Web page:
stories about: "sppf"
by Mike Masnick
Fri, Jun 19th 2009 12:59pm
It appears that the collection society for indie record labels in France, SPPF, is a bit confused about how the internet works. It's sued Google over videos on YouTube, claiming that while Google had removed a bunch of videos that were using songs covered by SPPF, many of those songs had returned! Of course, that's probably because other people uploaded them. But rather than put the blame where it's due (on the uploaders), SPPF has just decided to sue Google. Even worse, SPPF never bothered to sign up for Google's totally free program that lets artists upload content they want protected so that Google can match the content and either stop it from being uploaded or allow the copyright holder to profit by putting ads on it. So, basically, SPPF is complaining that Google won't do what Google absolutely would do if SPPF only used the tools Google has provided. And, claiming that SPPF shouldn't have to be proactive on this makes no sense either -- because how is Google to know whether the use of the content is authorized or not? This lawsuit seems like folks at SPPF were just too lazy to actually understand how Google/YouTube work and so they sued.
by Mike Masnick
Fri, Nov 14th 2008 7:12pm
from the yikes dept
It would appear that Société civile des Producteurs de Phonogrammes en France (SPPF), a group that represents French record labels, is now trying to sue a bunch of non-French file sharing applications, as well as SourceForge. This brings up a lot of different issues, so let's break them out one by one.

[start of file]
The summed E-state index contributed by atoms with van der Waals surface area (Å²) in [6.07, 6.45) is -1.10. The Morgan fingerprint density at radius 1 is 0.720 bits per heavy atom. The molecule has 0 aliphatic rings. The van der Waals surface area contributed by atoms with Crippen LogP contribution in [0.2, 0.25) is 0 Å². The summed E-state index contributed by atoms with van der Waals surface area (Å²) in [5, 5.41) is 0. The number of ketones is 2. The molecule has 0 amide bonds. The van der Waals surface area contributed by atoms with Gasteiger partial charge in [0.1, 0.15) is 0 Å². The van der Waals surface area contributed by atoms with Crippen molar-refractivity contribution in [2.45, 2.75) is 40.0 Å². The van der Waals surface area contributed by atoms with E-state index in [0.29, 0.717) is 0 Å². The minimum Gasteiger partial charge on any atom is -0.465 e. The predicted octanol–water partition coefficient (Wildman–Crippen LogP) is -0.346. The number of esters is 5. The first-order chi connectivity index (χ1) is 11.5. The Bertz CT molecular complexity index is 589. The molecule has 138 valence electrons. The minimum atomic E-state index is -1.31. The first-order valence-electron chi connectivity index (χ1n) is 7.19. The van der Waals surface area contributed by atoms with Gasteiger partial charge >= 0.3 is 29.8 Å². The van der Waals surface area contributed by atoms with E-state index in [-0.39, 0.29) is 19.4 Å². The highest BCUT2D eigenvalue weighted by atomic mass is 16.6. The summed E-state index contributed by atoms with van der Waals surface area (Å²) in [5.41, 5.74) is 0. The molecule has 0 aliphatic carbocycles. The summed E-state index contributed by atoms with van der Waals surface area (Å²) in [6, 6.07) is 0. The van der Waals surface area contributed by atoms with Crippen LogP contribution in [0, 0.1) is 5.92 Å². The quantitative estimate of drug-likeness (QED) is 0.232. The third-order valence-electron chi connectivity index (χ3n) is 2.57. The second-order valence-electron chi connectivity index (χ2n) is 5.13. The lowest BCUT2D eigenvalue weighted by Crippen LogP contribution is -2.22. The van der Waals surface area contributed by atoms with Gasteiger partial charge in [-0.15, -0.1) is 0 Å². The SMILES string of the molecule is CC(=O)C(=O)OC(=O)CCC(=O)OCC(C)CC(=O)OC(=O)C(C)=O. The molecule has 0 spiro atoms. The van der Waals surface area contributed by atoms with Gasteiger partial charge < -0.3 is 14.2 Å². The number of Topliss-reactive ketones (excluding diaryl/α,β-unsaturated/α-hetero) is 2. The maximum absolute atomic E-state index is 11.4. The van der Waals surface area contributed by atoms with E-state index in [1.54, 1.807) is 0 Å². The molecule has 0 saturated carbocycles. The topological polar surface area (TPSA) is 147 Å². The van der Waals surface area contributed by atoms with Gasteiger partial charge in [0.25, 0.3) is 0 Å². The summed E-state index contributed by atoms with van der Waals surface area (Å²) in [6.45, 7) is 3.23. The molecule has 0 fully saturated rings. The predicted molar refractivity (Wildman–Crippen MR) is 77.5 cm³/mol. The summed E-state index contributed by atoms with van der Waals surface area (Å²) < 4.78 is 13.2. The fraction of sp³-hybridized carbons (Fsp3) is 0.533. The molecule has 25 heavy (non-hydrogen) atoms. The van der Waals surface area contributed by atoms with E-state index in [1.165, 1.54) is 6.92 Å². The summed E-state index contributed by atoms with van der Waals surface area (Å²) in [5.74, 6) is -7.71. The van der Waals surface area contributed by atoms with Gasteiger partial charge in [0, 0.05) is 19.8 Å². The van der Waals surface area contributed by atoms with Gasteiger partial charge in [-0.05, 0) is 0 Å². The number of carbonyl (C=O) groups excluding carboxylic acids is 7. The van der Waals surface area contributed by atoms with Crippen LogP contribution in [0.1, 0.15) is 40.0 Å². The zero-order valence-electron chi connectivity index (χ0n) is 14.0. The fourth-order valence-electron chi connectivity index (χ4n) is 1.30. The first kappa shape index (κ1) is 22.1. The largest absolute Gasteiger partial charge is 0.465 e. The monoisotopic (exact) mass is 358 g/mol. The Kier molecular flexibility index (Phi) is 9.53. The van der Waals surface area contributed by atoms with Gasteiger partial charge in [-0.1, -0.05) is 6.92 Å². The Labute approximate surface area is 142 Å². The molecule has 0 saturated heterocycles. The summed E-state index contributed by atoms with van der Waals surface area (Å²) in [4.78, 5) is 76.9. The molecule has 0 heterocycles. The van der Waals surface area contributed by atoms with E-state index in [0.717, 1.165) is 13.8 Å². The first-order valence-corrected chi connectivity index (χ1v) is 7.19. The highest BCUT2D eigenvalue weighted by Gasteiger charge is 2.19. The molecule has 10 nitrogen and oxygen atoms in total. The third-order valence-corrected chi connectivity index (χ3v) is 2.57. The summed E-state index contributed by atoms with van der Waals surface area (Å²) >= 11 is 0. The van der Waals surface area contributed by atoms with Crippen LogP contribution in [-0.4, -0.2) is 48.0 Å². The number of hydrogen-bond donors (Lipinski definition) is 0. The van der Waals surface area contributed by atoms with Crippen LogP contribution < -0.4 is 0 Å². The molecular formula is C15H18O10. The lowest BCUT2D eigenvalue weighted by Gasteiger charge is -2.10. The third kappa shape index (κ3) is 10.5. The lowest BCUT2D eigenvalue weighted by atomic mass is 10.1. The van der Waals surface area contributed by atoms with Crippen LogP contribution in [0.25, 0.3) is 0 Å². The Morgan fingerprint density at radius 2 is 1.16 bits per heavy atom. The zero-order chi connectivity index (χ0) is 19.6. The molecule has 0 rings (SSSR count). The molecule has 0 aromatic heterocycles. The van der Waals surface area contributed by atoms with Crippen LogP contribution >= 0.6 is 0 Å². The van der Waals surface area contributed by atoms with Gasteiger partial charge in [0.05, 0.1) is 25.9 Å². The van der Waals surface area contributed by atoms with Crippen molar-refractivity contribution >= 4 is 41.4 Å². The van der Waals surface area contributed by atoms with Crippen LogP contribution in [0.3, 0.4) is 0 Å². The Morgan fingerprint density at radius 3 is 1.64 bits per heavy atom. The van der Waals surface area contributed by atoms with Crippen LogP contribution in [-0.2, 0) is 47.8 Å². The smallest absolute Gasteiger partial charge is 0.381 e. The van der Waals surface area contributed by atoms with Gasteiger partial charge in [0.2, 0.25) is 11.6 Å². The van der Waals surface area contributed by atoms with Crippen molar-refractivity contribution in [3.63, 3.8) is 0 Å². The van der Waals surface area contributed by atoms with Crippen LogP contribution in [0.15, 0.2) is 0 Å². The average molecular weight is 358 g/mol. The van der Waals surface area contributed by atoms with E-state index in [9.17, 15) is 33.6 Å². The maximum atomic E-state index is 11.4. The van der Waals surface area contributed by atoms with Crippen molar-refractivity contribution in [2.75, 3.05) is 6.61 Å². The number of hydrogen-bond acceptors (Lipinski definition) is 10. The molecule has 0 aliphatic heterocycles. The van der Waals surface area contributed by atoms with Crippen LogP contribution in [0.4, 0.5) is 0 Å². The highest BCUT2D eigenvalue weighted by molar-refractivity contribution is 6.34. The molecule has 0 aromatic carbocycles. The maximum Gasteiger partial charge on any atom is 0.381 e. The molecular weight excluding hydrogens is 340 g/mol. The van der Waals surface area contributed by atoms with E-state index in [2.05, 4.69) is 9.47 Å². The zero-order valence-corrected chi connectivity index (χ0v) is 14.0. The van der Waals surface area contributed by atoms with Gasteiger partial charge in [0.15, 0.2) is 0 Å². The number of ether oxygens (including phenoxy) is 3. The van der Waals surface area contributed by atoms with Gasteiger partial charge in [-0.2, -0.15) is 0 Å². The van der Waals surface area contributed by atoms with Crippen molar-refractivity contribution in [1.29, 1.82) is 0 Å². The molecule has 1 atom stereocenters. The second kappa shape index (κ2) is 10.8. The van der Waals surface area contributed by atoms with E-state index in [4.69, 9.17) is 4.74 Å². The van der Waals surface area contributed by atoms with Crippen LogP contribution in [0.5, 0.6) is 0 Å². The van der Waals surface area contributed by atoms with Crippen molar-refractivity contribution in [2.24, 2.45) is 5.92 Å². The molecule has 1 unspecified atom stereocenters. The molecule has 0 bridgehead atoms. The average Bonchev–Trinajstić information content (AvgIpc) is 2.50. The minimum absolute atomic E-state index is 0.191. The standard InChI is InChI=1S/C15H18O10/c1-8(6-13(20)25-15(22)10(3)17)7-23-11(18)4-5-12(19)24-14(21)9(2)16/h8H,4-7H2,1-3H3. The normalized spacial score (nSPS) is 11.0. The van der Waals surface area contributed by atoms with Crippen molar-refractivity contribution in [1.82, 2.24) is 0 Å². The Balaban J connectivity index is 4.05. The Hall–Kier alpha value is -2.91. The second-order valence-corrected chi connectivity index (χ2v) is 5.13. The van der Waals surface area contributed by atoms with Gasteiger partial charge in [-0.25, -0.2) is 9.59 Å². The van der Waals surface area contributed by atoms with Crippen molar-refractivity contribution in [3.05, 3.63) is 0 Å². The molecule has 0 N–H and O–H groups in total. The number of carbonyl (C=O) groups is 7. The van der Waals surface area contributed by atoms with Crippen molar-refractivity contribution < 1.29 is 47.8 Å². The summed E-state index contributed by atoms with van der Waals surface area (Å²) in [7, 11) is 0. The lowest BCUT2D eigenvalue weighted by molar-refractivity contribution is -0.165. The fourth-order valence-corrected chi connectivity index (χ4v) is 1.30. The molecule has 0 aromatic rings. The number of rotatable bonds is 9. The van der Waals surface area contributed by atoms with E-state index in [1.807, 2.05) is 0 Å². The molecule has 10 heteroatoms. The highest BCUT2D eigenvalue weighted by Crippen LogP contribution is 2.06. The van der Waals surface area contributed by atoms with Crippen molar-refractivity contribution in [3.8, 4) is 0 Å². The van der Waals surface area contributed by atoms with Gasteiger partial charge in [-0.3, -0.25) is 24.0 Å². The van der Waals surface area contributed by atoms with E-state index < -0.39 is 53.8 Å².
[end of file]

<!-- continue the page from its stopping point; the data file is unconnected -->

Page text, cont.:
- This lawsuit came about thanks to a ruling in a French court over how to interpret a French law. SPPF contends that French law says that any application that allows unauthorized file sharing is illegal. However, what was unclear, was whether or not this law could be applied to companies outside of France. The recent ruling found that, indeed, it's acceptable to extend French laws beyond its borders. This should be seen as hugely problematic just from a jurisdiction standpoint. It's difficult to see how France can claim that its laws should apply to companies entirely outside of France.
- Now that it's been allowed, SPPF is suing three companies who offer software: Vuze, Limewire and Morpheus. What's troubling is that even beyond an "inducement" standard, SPPF seems to be basing the lawsuits on the idea that if your software allows any unauthorized copying, then the software itself is illegal. Say goodbye to FTP and, well, the entire internet next.
- Finally, and most bizarrely, SPPF is also suing SourceForge, which is just a hosting platform for open source developers. The problem there (according to SPPF) is that SourceForge hosts the open source Shareaza file sharing app. It would appear that SPPF did so little research in figuring out who to sue, that it seems to think SourceForge is somehow responsible for Shareaza, rather than just hosting it.